For an industry that’s always on the go, the transportation business is surprisingly dependent on location. It’s not so much where you store your fleet or situate your management office that matters, but where you establish your market. From the costs of doing business to the concentration of customers and competitors, your general geographic region can make or break the success of your limo business sale.
It doesn’t take much to get started in the limousine industry. Unfortunately, low barriers to entry make for some intense competition. Ideally, new business owners will want to locate their company in a market that isn’t already saturated. While urban areas may be able to sustain multiple companies, rural regions may only offer enough customers for one or two businesses. If your target market is already being served by another limo service, choosing a niche – such as party buses or airport transportation – can help set you apart. Of course, the most foolproof way to enter a competitive market is to acquire an existing limo business for sale that includes customer contracts. When you’re ready to put your limo company for sale, buyers will often pay a premium for your established client base.
Since vehicles are mobile, it’s not imperative that a limo company be stationed directly next to its targeted customers. However, being located in a community with desired characteristics does boost value. For instance, a limo business situated near major airports, hotels, and corporate venues may be able to corner the market on local business travelers. Companies by high schools and colleges may be able to stay busy shuttling students to and from field trips, sports games, and social events like prom. Companies located in communities with large elderly populations may opt to specialize in charter bus services that transport retired people and church groups on vacation tours and other outings.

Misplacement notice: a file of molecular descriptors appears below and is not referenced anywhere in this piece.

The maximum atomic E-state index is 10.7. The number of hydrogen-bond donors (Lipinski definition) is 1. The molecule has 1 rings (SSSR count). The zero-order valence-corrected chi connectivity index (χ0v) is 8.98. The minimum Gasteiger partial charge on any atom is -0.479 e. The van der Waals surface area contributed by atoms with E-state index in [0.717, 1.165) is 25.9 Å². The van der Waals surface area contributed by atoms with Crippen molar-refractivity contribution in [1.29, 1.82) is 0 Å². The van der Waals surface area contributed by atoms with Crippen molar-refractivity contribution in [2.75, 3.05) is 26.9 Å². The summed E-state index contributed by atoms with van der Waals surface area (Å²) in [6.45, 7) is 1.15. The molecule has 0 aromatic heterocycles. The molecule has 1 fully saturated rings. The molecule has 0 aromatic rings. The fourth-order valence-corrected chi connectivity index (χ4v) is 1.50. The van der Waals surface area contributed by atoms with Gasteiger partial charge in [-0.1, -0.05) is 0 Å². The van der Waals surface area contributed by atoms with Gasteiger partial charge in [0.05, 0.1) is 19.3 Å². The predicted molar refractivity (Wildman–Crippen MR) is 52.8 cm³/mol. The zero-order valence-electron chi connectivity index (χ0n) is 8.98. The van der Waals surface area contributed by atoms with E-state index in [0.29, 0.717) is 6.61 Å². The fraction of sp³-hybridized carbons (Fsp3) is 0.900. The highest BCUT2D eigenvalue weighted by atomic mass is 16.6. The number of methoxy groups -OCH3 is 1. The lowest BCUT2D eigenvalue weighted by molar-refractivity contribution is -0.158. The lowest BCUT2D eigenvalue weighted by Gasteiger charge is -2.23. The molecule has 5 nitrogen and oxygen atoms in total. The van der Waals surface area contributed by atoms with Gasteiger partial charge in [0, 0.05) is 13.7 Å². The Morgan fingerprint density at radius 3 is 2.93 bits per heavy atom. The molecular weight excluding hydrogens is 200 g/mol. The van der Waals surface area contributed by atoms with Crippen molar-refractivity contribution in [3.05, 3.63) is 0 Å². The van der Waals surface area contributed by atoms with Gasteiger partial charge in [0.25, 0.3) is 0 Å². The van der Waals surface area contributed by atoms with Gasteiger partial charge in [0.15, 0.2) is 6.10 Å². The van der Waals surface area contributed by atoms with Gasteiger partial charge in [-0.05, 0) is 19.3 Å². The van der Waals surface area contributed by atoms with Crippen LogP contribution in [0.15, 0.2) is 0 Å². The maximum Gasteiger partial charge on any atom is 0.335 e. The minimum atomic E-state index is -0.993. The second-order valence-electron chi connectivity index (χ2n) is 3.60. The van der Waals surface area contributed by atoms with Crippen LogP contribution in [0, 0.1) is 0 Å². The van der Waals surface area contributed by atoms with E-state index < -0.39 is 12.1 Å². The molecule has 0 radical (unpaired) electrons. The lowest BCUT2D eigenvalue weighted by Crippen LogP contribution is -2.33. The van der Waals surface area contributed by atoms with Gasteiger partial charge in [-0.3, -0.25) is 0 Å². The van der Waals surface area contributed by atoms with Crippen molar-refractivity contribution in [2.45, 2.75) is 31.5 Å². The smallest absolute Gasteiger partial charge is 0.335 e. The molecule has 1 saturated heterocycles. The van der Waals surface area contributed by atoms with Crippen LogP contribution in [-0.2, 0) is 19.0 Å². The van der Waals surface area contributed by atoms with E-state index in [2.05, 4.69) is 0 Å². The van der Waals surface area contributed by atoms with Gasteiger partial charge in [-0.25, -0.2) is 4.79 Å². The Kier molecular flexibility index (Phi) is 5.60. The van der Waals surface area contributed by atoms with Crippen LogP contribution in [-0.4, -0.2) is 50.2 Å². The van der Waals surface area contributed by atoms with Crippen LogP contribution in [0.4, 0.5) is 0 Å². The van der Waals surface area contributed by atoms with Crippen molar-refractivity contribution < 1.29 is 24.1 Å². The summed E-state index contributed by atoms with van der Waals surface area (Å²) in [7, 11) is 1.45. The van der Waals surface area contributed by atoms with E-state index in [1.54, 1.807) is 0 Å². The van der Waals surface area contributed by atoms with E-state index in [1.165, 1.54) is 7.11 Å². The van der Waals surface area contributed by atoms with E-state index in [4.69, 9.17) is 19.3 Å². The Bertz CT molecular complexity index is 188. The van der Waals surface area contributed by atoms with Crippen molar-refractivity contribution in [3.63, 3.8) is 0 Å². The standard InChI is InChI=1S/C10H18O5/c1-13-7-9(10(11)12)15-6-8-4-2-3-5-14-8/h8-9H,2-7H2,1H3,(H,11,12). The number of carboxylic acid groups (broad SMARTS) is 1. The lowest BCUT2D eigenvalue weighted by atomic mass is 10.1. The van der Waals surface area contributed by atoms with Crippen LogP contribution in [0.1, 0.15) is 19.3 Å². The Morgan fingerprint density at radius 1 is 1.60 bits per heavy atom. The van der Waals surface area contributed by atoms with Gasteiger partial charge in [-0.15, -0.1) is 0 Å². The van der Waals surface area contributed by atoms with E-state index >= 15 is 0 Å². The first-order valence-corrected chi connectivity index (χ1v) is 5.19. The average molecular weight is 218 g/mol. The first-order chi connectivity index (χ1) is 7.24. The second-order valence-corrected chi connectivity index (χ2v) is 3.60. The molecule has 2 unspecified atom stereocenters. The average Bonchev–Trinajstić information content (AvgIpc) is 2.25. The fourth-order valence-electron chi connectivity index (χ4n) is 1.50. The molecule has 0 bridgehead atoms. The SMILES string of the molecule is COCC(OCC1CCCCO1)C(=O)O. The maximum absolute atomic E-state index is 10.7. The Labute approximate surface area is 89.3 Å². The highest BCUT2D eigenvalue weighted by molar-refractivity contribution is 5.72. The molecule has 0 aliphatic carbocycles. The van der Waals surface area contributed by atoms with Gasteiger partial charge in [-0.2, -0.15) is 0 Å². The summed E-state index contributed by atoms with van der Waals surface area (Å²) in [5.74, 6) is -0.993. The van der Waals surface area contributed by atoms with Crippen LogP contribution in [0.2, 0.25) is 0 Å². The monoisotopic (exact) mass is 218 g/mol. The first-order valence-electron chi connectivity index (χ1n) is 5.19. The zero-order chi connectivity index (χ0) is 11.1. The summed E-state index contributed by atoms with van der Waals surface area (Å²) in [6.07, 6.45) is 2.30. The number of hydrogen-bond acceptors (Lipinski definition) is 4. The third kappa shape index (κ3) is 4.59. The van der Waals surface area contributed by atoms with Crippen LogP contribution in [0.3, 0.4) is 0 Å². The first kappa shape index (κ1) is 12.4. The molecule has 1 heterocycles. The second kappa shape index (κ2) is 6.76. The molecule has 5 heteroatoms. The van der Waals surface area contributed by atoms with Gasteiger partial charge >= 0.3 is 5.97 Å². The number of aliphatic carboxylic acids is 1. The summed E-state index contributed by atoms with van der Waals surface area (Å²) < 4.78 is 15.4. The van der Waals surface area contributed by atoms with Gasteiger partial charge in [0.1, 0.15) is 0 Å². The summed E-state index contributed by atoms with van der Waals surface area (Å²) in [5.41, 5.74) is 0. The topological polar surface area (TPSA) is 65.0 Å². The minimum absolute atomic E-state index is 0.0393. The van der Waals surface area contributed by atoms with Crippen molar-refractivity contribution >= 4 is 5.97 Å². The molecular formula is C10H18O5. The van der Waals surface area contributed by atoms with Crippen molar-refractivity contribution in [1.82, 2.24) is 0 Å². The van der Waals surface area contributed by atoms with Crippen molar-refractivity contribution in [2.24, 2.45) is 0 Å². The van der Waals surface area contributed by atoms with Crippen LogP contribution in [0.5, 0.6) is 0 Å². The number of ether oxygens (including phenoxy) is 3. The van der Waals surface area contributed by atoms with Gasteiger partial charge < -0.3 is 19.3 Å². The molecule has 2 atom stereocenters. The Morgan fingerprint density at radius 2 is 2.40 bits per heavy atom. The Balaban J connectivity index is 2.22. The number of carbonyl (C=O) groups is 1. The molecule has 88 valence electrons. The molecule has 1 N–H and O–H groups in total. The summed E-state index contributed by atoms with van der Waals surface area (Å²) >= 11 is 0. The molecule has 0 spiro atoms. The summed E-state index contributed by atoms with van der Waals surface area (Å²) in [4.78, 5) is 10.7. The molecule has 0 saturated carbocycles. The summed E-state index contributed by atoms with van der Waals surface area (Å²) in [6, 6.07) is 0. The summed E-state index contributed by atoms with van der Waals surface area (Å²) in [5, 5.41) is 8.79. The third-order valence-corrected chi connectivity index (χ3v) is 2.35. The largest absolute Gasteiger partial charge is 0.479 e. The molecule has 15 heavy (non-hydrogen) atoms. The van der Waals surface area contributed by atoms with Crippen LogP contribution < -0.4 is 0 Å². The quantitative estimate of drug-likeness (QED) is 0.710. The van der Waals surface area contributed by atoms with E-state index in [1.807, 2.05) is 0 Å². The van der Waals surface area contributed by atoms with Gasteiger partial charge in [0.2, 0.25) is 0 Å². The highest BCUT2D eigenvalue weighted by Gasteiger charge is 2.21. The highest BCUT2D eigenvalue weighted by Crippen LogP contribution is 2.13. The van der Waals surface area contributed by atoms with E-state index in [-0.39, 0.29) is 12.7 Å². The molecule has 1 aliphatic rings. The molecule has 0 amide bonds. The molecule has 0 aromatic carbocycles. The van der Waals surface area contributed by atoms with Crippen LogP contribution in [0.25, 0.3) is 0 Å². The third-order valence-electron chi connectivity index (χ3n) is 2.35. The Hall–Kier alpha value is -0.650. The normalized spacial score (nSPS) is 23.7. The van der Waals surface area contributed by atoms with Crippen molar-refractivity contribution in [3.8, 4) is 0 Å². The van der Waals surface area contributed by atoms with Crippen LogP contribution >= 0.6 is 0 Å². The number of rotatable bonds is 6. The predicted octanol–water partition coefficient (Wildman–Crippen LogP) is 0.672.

Costs and Regulations
Two similarly-sized limo businesses providing identical services in separate locations may have surprisingly different costs. That’s because each state and city has its own taxes, regulations, and economic incentives. If you’re limited to a certain geographic region – for example, perhaps you want to continue operating a limo business near your hometown – you’re at the mercy of local officials. However, business owners willing to make a move may want to consider starting a business or buying a limousine service for sale in a more business-friendly region. Location is just one of many factors that contribute to business value. But in a customer-based industry like the limo business, it’s a particularly important one.